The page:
- “Josh Balk”. The Humane Society of the United States. “Since starting with The HSUS in 2005, he has worked with many of the largest corporations in the world to improve animal welfare in their supply chains. Kraft, ConAgra, Wendy's, Kroger, Denny's, Kellogg, Sysco, and Heinz are among the many companies Balk helped to establish animal welfare policies. He also led successful legislative campaigns to criminalize factory farming abuses in Arizona, California, Maine, and other states”. Retrieved March 10, 2013.
- Riley, Christine (September 26, 2012). "A Q&A With The Humane Society of the United States (HSUS)". Dunkin' Donuts. Retrieved October 7, 2014.
- "Best Laid Plans". Humane Society. October 2013. Retrieved February 22, 2016.
- Feltman, Rachel (December 17, 2013). "Start-Up Aims to Replace Eggs with More Sustainable Vegetable Proteins". Scientific American.
Josh Klein used to work on vaccine development for HIV, but these days he focuses on a different biochemical conundrum: making cakes moist and fluffy.
- Jon Swartz (February 17, 2014), Food tech startup gobbles up $23 million in funding, USA Today, retrieved February 19, 2014
- Ryan Mac (February 17, 2014), Egg Replacing Startup Hampton Creek Foods Raises $23 Million From Asia's Richest Man And Yahoo Cofounder Jerry Yang, Forbes, retrieved February 19, 2014
- Alec Liu (February 18, 2014), Asia’s Richest Man Is Betting Big On Silicon Valley’s Fake Eggs, VICE Magazine, retrieved February 19, 2014
- Lora Kolodny (February 17, 2014), Hampton Creek Raises $23M to Make Eggs Obsolete, The Wall Street Journal: Venture Capital Dispatch, retrieved February 19, 2014
- Anthony Ha (February 17, 2014), Plant-Based Food Startup Hampton Creek Foods Raises $23M Round Led By Horizons Ventures, TechCrunch, retrieved February 19, 2014
- Buhr, Sarah (July 3, 2014). "How A Former Google Data Guy Could Change What We Eat For Breakfast". TechCrunch.com.
- Penarredonda, Jose Luis. "Could AI help to create a meat-free world?". Retrieved January 18, 2018.
- Roberts, Anna (October 12, 2014). "Freak Out! Safe-to-Eat Cookie Dough and Egg-Free Scramble Are Headed to Grocery Stores". PopSugar. Retrieved February 22, 2016.
- Cain, Claire (April 28, 2013). "Venture Capitalists Are Making Bigger Bets on Food Start-Ups". The New York Times. Retrieved February 14, 2014.
- Rinde, Meir (2017). "Ingredients for Success". Distillations. 3 (2): 26–37.
- Sentenac, Hannah (February 2, 2016). "Hampton Creek Says It's Working on Just Mayo Light". Vegan News. Retrieved February 22, 2016.
- "Just Mayo Reduced-Calorie Reformulation". Progressive Grocer. Retrieved April 27, 2018.
- "Just". justforall.com. Retrieved January 18, 2018.
- McColl, Sarah. "Is This the Cookie of the Future?". TakePart. Retrieved August 29, 2014.
- "Just". www.hamptoncreek.com.
- "Porridge is Helping to Fight Hunger in Liberia". NowThis News. March 19, 2018. Retrieved July 21, 2018.
- Dewey, Caitlin (February 23, 2018). "The Silicon Valley food start-up best known for its vegan mayo thinks it can cure malnutrition in Africa". Washington Post. Retrieved July 20, 2018.
- Dewey, Caitlin (March 4, 2018). "Silicon Valley food start-up best known for its vegan mayo thinks it can cure malnutrition in Africa". The Independent. Retrieved July 21, 2018.
- Kelly, Heather (December 1, 2017). "You can finally eat Hampton Creek's fake eggs". CNNMoney. Retrieved July 21, 2018.
- Carlos Guerrero, Juan (July 20, 2018). "San Francisco company makes vegan scrambled egg substitute that tastes like real eggs". KGO-TV. Retrieved July 21, 2018.
- "Just". justforall.com. Retrieved January 11, 2019.
- Poinski, Megan (July 20, 2018). "JUST partners with European egg leader for manufacture and distribution". Food Dive. Industry Dive. Retrieved July 21, 2018.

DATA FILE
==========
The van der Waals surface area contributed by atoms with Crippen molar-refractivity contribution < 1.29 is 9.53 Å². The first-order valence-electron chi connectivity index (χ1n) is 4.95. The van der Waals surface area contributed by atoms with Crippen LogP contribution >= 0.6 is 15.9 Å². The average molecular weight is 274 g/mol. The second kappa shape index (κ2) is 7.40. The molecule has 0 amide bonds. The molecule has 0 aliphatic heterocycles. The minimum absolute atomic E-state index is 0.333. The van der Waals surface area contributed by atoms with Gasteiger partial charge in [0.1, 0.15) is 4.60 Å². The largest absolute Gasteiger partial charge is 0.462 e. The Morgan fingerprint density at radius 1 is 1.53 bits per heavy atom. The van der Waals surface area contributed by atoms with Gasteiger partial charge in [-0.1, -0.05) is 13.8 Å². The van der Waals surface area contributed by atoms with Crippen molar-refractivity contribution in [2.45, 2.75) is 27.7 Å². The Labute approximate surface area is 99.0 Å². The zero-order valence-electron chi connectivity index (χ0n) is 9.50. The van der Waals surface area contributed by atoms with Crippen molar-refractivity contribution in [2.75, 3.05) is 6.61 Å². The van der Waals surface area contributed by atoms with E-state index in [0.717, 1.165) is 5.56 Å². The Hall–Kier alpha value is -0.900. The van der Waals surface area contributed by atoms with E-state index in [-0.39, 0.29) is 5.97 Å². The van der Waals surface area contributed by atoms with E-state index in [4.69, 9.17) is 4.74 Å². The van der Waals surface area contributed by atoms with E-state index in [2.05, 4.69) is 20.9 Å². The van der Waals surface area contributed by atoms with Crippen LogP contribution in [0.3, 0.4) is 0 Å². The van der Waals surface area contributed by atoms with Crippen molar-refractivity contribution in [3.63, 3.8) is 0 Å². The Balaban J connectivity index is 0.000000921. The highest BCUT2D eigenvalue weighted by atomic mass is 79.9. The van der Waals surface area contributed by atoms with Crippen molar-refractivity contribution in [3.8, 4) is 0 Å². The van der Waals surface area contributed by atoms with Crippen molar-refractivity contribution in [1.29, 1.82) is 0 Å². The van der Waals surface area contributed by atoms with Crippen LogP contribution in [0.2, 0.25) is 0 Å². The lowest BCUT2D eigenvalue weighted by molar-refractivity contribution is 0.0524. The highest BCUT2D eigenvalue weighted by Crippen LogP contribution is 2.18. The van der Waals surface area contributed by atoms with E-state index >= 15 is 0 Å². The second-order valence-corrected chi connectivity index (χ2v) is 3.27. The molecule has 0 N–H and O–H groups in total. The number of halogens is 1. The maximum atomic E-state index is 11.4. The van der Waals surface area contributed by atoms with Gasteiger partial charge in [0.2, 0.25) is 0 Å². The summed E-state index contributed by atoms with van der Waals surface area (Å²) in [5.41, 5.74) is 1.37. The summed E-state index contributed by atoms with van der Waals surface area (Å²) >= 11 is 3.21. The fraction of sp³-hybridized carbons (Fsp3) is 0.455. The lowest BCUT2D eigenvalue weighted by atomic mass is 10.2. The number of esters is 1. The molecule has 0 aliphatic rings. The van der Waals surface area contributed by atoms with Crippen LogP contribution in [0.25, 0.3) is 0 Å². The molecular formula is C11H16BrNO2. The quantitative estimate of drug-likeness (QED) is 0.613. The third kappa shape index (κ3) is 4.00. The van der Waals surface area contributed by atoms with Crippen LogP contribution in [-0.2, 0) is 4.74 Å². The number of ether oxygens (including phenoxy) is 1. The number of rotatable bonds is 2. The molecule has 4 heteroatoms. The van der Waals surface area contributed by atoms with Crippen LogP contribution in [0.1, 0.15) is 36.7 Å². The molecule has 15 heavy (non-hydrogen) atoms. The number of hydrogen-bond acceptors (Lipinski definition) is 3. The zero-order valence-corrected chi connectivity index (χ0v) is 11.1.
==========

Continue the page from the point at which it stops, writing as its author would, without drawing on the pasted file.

- Purdy, Chase. "Hampton Creek is now growing its own meat in labs—and it says it will get to stores first". Quartz. Retrieved January 18, 2018.
- "Lab-grown meat firm in talks to license tech". globalmeatnews.com. Retrieved January 18, 2018.
- ""Clean Meat": The "Clean Energy" of Food". The Good Food Institute. Retrieved January 19, 2018.
- "Just Meat". justforall.com. Retrieved October 20, 2018.
- Bradford, Phoebe (May 16, 2019). "Is cell-cultured meat ready for the mainstream?". Quartz.
- Charles, Dan (September 3, 2015). "How Big Egg Tried To Bring Down Little 'Mayo' (And Failed)". NPR. Retrieved February 22, 2016.
- Thielman, Sam. "US-appointed egg lobby paid food blogs and targeted chef to crush vegan startup". The Guardian. Retrieved September 6, 2015.
- Stein, Lindsay. "American Egg Board Seeks New PR Agency After Hampton Creek Debacle". Adage. Retrieved February 22, 2016.
- Reader, Ruth (August 8, 2016). "The Real Hustle Behind Hampton Creek's Buy-Up Scheme". Fast Company. Retrieved August 8, 2016.
- Zaleski, Olivia. "Hampton Creek Ran Undercover Project to Buy Up Its Own Vegan Mayo". Bloomberg News. Retrieved August 7, 2016.
- "Hampton Creek is facing a criminal investigation for buying back some of its own product". Business Insider. Retrieved December 21, 2017.
- "Target yanked Hampton Creek products after mysterious allegations. Vegans aren't happy" – via LA Times.
- Zeleski, Olivia "Target Begins Removing Hampton Creek's Products From Stores"; Bloomberg; June 22, 2017.
- Crosby, Jackie "Target cuts ties to Just Mayo maker Hampton Creek"; Star Tribune; 27 August 2017.
- Sosa, Chris (September 1, 2017). "A Vegan Mayo Company Was Attacked in a Malicious Hoax—Then Target Kicked Its Products Off the Shelves". AlterNet. Retrieved January 18, 2018.
- Beach, C. "FDA ends Hampton Creek query; gives GRAS status to protein: Target still not ready to put Just Mayo, other Hampton Creek products back on shelves"; 9 August 2017.
- Carson, Biz (August 7, 2015). "Something is rotten at food startup Hampton Creek, former employees say".
- "How Hampton Creek's Plant-Based Foods Have Scrambled The Grocery Aisle". July 28, 2016. Retrieved August 4, 2016.
- Venture Capitalists Are Making Bigger Bets On Food Start-Ups, New York Times, April 28, 2013, retrieved March 12, 2014
- Kowitt, Beth (December 18, 2014). "More money for mayo: Food startup Hampton Creek raises $90 million in funding". Fortune. Retrieved December 18, 2014.
- Ian Agar (February 20, 2019). "Just Inc. raising $200M amid controversial past".
|Wikimedia Commons has media related to Hampton Creek.|